China says Premier Wen Jiabao has told a Beijing-installed Tibetan cleric to use his influence to instill patriotism and support for Beijing among Tibetans in southwestern China.
The official Xinhua news agency said Mr. Wen's directive was delivered Friday in a meeting with the Panchen Lama. It said the premier asked the Tibetan to "further his research" into Tibetan Buddhist doctrine, "so as to lead the Buddhist lamas and followers in loving the country" and abiding by its laws. Mr. Wen is also quoted as saying "greater efforts will be made" to protect the Tibetan region's cultural traditions and freedoms.
The meeting comes as Tibetan exile groups report two more self-immolations this week by Tibetans protesting Chinese rule in the region, and the deaths of two men shot and killed while fleeing police after participating in anti-Chinese demonstrations.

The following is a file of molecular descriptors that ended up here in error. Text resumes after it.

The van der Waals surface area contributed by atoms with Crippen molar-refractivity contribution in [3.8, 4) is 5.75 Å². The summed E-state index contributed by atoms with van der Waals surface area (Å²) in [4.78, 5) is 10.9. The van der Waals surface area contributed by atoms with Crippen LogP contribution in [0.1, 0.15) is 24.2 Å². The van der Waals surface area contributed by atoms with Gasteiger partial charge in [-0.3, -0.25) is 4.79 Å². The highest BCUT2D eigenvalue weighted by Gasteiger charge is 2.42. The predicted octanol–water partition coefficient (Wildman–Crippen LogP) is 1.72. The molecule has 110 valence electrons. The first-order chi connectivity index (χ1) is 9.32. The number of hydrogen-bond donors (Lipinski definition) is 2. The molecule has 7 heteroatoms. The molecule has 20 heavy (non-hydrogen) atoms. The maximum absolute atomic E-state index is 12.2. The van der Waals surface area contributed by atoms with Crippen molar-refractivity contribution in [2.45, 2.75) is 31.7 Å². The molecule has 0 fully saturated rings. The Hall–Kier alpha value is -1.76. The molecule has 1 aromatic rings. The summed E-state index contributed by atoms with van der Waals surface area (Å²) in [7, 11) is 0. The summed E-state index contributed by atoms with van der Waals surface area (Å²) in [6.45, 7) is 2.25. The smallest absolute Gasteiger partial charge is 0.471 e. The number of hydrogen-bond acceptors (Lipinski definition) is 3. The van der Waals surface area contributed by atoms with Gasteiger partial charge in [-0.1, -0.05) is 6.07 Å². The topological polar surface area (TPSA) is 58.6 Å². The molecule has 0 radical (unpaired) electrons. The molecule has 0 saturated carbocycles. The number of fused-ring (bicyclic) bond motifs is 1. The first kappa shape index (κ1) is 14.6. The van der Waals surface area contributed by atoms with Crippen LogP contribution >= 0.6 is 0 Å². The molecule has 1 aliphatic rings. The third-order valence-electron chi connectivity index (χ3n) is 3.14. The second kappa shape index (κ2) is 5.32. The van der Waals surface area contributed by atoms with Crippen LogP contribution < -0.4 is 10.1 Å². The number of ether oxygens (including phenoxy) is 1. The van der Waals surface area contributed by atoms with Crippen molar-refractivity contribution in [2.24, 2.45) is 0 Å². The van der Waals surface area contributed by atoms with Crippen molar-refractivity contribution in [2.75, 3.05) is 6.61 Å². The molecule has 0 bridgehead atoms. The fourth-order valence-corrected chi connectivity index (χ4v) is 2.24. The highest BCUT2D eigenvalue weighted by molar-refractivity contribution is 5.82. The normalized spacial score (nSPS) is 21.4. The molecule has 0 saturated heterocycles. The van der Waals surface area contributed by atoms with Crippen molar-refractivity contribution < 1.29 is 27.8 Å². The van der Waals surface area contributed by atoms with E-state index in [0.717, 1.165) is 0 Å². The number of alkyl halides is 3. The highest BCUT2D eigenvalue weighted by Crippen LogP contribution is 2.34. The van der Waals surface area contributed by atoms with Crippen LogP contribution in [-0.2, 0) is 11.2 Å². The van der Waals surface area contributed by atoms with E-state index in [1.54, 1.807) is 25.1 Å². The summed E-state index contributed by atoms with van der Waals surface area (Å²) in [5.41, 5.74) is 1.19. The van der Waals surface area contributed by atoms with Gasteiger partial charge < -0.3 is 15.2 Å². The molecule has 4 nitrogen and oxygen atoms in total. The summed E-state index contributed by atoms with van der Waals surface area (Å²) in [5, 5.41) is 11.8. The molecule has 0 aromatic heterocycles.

The self-immolations in Sichuan and Qinghai provinces are thought to be the 20th and 21st by Buddhist monks, nuns or their supporters since last year.
Witness statements in exile media say at least nine people have either been killed by police or died by self-immolation since a young monk at a Sichuan monastery set himself on fire and died in March 20011.
Lobsang Sangay, the head of the Tibetan exile government, said this week he has received reports that hundreds of convoys of heavily armed Chinese security forces are flooding the region ahead of Tibetan New Year celebrations set for February 22.
Sangay spoke ahead of a meeting in northern India between South African Archbishop Desmond Tutu and Tibet's exiled spiritual leader the Dalai Lama. After the meeting in Dharamsala, the South African called on Beijing to "allow Tibet to be what the constitution of the People's Republic permits ... autonomy."